Wednesday, October 24, 2012

Utopian Thoughts

We can easily imagine a physician who is good at curing an illness that he also happens to know how to prevent.

Now, suppose the cure involves an elaborate and costly procedure and he can therefore make a good living curing (sufficiently wealthy) people. But suppose also that prevention requires only the distribution of a few simple guidelines for living well, i.e., that there is no money to be made in preventing the disease. Everyone could follow these guidelines, and anyone (regardless of income) could therefore avoid the disease, i.e., could permanently avoid the need for the cure.

One must, in my opinion, judge a society (or any social organization) based on its ability to encourage the discovery and dissemination of the preventative strategy in this case and discourage the physician from keeping that knowledge to himself.

We must imagine that his motives and morals are entirely normal, if not quite noble. That is, he may have a family to think of, and an uncertain future to save up for. If sharing the secret means choosing a life of poverty, most of us would grant that he is, at least, in a difficult situation. Sure, safe in our ignorance of such simple panaceas ourselves, we can demand that in this fictional example the doctor must share what he knows and suffer the consequences. The alternative, after all, is simply to shift that burden onto the poor man who cannot afford the cure, or even the rich one who must suffer its inconvenience.

But the doctor's children should suffer also? It's complicated, is all I'm saying.

This is why a just and good society would take this kind of situation as an obvious one, and would establish conditions under which neither his curative power nor his preventative wisdom become the basis of his wealth, status and security. This sounds a lot like socialism, I'll grant. That is, I'm imagining that we could let everyone live in the same comfort or discomfort, and let greater comfort come only to those who can devise ways of raising the general standard.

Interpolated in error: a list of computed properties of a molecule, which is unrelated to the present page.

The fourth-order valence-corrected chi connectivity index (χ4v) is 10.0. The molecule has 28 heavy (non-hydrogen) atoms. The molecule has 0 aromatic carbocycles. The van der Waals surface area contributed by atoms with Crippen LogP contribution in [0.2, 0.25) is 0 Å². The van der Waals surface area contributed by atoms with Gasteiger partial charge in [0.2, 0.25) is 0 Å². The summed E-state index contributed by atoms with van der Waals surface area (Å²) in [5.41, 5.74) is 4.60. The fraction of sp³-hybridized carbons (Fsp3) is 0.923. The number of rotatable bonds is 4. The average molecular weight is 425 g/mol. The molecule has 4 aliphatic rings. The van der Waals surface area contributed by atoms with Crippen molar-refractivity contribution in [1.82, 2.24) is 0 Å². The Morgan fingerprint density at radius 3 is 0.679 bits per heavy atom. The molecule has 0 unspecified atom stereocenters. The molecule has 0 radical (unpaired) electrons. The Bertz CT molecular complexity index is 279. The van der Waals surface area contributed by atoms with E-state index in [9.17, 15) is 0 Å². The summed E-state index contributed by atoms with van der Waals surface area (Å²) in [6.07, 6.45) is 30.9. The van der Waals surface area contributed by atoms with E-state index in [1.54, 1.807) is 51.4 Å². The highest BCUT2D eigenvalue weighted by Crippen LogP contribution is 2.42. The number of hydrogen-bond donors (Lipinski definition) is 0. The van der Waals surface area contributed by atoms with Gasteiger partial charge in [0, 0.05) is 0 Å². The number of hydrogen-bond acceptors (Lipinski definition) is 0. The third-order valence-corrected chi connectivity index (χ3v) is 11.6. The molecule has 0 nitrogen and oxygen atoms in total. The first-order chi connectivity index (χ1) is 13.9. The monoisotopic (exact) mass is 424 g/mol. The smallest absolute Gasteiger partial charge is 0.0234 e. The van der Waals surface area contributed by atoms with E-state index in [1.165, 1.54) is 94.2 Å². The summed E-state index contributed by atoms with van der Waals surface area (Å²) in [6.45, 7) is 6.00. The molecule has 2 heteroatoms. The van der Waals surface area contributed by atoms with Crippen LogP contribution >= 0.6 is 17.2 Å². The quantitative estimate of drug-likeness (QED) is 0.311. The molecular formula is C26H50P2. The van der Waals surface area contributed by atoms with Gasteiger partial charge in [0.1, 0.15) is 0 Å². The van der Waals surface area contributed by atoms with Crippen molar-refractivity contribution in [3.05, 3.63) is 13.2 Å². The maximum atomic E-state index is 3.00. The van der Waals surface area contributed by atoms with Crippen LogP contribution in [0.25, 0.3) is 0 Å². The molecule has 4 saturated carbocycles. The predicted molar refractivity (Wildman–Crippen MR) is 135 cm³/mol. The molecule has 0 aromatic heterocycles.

But lest anyone think I am talking about "redistribution", consider the simple fact that our laws today privilege those who accumulate wealth, i.e., encourage hoarding (both intellectual and material). All we need is to stop protecting the right to hold obscene amounts of property (and patents). Entrepreneurs, then, would simply not be protected artificially against the erosion of their advantage, normally acquired by some momentary combination of an inconspicuous draw on the collective genius of the species, a little cunning, and great deal of luck. (No, if you've accumulated 250 million dollars, sir, you didn't build that! No amount of hard work can reasonably account for your advantage.)

A natural ecosystem of innovation would emerge.

To be sure, the sorts of innovations that would be come of this would be quite different than we see today. We would, for example, innovate new social forms rather than new medicines for difficult personalities. We would calmly prevent social ills rather than scrambling to cure them.

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